Visitors enter Watkins Glen through a tunnel (right) and stairways onto the first of several stone bridges.
Visitors enter Watkins Glen through a tunnel (right) and stairways leading to the first of several stone bridges.
The first bridge spans the gorge over the first of 19 waterfalls and cascades.
The first bridge spans the gorge over the first of 19 waterfalls and cascades.
Rainbow Falls has a magical quality that adds to the overall mystique of the canyon.
Rainbow Falls has a magical quality that adds to the overall mystique of the canyon.
The trail leads behind this waterfall, then into a spiral tunnel with a circular stairs cut from the inside of the cliff.
The trail leads behind this waterfall, then into a vertical tunnel with a spiral stairs inside the cliff.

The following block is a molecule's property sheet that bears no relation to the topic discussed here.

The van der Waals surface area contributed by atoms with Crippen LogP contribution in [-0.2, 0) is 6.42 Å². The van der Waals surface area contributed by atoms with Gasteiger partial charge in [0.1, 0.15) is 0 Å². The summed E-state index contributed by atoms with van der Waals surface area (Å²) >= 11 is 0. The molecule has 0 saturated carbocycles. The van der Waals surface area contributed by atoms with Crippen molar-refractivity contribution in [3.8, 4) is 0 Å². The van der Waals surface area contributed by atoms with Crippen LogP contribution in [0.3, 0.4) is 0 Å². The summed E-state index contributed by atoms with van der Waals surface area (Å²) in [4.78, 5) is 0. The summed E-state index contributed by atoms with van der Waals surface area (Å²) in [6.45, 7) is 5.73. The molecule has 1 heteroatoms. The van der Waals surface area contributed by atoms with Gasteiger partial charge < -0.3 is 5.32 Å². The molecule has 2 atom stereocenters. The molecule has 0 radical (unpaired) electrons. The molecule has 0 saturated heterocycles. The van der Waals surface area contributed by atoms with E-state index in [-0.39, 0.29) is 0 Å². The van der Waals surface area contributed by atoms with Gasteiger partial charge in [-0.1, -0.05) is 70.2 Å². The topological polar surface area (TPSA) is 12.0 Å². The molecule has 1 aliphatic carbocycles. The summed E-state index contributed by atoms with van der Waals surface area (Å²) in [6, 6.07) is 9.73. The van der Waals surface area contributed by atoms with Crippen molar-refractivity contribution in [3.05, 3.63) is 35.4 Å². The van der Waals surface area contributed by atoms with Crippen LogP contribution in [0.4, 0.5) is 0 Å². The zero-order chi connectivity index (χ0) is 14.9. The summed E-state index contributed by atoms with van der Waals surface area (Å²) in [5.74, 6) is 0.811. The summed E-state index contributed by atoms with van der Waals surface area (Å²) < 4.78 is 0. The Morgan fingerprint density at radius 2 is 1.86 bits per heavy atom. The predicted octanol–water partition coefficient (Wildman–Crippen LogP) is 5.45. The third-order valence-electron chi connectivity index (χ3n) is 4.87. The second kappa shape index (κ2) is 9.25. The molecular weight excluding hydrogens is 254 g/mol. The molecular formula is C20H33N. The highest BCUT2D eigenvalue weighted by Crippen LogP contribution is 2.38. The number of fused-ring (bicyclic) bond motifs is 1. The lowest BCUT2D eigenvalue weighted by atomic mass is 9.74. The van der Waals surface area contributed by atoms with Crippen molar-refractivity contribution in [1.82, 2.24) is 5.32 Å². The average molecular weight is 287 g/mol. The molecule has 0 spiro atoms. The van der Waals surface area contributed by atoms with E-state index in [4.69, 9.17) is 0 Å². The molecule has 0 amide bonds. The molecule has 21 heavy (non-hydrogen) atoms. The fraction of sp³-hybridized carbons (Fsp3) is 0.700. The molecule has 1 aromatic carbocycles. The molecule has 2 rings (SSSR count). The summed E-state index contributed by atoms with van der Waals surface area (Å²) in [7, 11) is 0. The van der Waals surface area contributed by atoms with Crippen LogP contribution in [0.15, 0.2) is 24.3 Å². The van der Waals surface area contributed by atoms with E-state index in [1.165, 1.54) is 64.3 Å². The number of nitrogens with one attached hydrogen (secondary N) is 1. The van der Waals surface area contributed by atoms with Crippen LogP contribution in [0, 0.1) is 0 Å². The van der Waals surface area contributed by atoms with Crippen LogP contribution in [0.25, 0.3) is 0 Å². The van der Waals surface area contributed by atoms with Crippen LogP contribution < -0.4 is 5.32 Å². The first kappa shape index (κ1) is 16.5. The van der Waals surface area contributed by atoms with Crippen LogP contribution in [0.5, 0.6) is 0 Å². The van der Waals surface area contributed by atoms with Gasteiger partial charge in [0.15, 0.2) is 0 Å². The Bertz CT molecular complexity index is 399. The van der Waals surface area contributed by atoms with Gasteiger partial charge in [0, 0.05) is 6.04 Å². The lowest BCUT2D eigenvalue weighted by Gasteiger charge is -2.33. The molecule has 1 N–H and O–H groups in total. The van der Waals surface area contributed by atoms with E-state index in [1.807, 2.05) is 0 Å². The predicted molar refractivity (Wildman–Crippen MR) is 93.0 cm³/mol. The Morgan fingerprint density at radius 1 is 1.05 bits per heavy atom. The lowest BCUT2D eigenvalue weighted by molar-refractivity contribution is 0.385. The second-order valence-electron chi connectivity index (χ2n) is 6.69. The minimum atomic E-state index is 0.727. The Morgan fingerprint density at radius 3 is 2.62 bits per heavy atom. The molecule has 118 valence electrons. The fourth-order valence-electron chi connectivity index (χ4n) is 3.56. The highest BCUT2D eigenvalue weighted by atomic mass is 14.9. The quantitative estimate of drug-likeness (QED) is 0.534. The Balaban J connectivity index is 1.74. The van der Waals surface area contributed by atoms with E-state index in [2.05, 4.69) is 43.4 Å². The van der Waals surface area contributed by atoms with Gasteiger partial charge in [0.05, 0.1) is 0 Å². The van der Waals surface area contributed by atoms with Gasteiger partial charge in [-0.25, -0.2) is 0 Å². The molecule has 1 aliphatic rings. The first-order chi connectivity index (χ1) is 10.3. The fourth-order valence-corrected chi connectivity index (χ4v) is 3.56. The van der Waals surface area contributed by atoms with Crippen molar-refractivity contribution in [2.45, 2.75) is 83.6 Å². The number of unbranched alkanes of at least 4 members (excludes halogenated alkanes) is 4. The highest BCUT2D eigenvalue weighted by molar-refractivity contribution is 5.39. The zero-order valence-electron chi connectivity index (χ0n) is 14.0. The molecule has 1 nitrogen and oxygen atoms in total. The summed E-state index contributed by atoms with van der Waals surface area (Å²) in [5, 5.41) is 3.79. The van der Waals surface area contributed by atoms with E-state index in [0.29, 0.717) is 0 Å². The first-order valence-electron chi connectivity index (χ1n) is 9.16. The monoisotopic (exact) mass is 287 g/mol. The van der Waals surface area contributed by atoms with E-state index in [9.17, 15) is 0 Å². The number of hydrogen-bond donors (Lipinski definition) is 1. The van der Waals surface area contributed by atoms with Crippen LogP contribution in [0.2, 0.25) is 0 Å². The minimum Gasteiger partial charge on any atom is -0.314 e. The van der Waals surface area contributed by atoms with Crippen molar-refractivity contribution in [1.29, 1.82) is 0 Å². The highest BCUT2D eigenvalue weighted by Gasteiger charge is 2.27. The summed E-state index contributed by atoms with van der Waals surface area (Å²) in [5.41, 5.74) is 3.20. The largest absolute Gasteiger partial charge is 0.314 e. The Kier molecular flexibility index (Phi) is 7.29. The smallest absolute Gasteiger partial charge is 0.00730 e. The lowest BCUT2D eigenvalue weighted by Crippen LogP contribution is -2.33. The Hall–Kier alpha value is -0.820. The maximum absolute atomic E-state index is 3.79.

I liked that Eagle Cliff Falls was easily accessible after a short hike and a few steps. Warmer weather would have definitely precipitated a spontaneous shower under the torrent.
Eagle Cliff Falls was easily accessible after a short hike and a few steps. Warmer weather would have definitely precipitated a spontaneous shower under the torrent!
The Finger Lakes region of New York is wine and fruit country; roadside fruit markets abound.
The Finger Lakes region of New York is wine and fruit country; roadside fruit markets abound.

Anyway, if variety is the spice of life ( and to full-time adventurers it really is), then flexibility is the mother of invention.  It results in the invention of the next side trip… and more adventure.

Michigan Renaissance Festival – A Step Back in Time

Milepost 8-30-15                                     The ultimate summer festival